Ekodo: Fear and Courage
The meandering notes of a lazily played guitar wafted through tall gently swaying trees on that midsummer morning. The sun seared my head now wet from the effort of sanding and painting this roof in the heat. A spider was playing hide-and-seek with me – pressing tightly into the underside of the weather board, and pretending that if it could not see me then I could not see it either.
I casually tickled it away with my fingers and dangled it on its silky filament, landing it on a nearby leafy branch. “There you go little fella.”
Later that day I discovered that the long grey body of this spider, with its white bum and athletic physique belonged to a ‘White Tail’ spider – an unwelcome immigrant capable of inflicting a malevolent and infectious bite best avoided wherever possible.
Wow – and I held this little menace to move it to safety from the perils of entombment in rapidly drying paint on a hot summer’s day.
This little encounter helped me realise something about courage. Because I was blissfully ignorant of what I was risking by caressing a poisonous spider, my actions were far from courageous. They were simply innocent. Courage would require me to tickle that spider now knowing the risks.
This spider taught me that courage is only possible as an act of transforming fear into equanimity, by leaning into fear itself and discovering that it can be endured.
There is no courage without fear. So fear is nothing to be afraid of – it is a doorway into courage.
In the work of looking after the planet and each other there are ample opportunities to experience the pangs of fear – like deciding to publicly express disapproval of behaviours that cause unnecessary harm; like performance anxiety in a meeting; like an aversion to confrontation; like worrying whether getting involved will do harm to one’s reputation or employability.
Our culture steers us away from rites of passage that lure us into the existential depths of fear so that we can experience its transformation into courage. This is perhaps a consequence of the life of great convenience we now live – the sad necessities of comfort that in their aggregate fill the atmosphere with greenhouse gases, empty our inshore waters of fish, strip forests from tropical hillsides for palm oil for our biscuits, and plunge countless people into slave labour in developing countries so that we can have less jobs in manufacturing on our own shores.
A lifestyle so comfortable that we suffocate in meaninglessness and fear, and in so doing write a blank cheque to our masters who tear down ecosystems, enlist our nation in the foreign wars of a distant empire, and exploit entire populations for the pleasures of consumption. Here meaning comes not from the rich contrast of life and death, but from oversized flat screen televisions, flash cars, real estate, and anxiety. The result is a docile herd that marches daily ever closer to (and sometimes past) tipping points in the global system on which we all depend – all because we live in fear of losing our privileges.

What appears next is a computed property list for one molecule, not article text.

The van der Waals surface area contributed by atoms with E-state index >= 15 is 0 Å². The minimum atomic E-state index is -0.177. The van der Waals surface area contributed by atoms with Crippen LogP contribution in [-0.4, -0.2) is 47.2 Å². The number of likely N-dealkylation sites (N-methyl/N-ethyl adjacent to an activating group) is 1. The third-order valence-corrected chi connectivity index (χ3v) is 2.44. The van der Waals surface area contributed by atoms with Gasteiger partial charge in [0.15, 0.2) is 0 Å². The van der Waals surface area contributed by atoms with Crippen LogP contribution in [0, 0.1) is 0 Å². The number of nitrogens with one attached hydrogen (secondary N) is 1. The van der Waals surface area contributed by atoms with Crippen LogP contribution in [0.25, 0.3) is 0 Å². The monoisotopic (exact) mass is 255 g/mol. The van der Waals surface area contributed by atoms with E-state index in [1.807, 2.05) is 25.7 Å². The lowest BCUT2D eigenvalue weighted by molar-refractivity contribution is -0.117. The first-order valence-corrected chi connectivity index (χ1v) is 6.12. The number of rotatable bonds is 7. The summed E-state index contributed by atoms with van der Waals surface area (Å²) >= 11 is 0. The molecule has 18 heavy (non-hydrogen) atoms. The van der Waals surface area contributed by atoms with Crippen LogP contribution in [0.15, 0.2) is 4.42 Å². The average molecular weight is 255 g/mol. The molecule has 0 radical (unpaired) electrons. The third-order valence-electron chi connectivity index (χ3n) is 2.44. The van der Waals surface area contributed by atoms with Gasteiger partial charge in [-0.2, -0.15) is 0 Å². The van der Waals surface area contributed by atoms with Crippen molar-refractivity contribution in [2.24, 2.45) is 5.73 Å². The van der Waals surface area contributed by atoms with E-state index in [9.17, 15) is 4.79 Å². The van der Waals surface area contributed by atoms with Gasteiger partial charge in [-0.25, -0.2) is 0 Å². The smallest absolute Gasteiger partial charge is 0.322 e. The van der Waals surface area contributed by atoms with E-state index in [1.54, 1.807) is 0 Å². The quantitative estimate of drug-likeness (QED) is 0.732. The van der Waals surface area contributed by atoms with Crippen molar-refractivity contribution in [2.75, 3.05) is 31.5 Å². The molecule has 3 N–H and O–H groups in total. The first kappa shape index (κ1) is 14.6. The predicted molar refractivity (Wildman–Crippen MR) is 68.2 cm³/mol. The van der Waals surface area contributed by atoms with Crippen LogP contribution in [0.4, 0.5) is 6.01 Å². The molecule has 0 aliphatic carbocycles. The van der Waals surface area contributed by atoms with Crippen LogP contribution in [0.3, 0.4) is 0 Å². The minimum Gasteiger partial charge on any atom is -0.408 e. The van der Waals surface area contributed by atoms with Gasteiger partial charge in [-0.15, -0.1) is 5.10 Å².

When I start doing something hitherto constrained by fear, I discover that fear itself is quite do-able. Then the fearful action – like planning and undertaking an action to halt unnecessary suffering – is not such a big deal. Standing on a dirt road in the still, pre-dawn light with the chorus of grey warblers, tui, and riflemen and the steamy clouds rising from the rainforest in the hills beyond is tantalizing. The arrival of the gruff logging vehicles is exhilarating – a peak experience. Calmly informing the police that the people still sitting on the road will need to be removed by force of the law is serene. Filming it and then seeing it on the six o’clock news that evening is triumphant.
If we refuse to bear witness to injustice because of fear, we are letting our own inaction work in the service of behaviours that are wrecking the place. As a consequence, we ordinary, mainstream people discover that we are politically asleep, and convince ourselves that we are emotionally incapable of doing something remarkably meaningful about the world around us. It is ordinary mainstream people who elect tyrants and turn blind eyes to the collateral damage they cause, whilst harvesting wealth for the rich and delivering meager benefits to the voting masses. When ordinary mainstream people courageously stand up to injustice, such injustice is more difficult to sustain. Tyrants get voted out.
A good friend reminded me recently that we only ever master something by pushing ourselves slightly beyond our comfort zone and into fearful territory. This is where we extend the reach of our capabilities to become adepts in the mysterious arts of compassionate action. My six year old son decided he wanted to jump off the 5m diving board at our local pool. He did, four times that day. I followed, and shit myself, but managed to jump even with the slightly painful tingling in my feet and the mental refusal as I approached the precipice. His rite of passage pushed himself beyond fearful territory. If he can I can. What a great teacher he is.
Meeting our fear is our sacrifice. Experiencing its metamorphosis into courage is our celebration.
So fear and courage are not two things, but simply two sides of the same coin – both in language and in practice. The closeness of these opposites makes for compelling mythologies of the endless antics of a deity like Ares (ancient Greek god of both fear and courage) in the glow of whose adventures our lives are immeasurably enriched.
Sean Weaver is the founder and host of Ekodo – a professional development life-skills programme for compassionate agents of change. He lives in Wellington. See the Ekodo Facebook group here: http://www.facebook.com/group.php?gid=47683391767
Sean is also a climate change solutions consultant through his business Carbon Partnership, where he focuses primarily on protecting forests.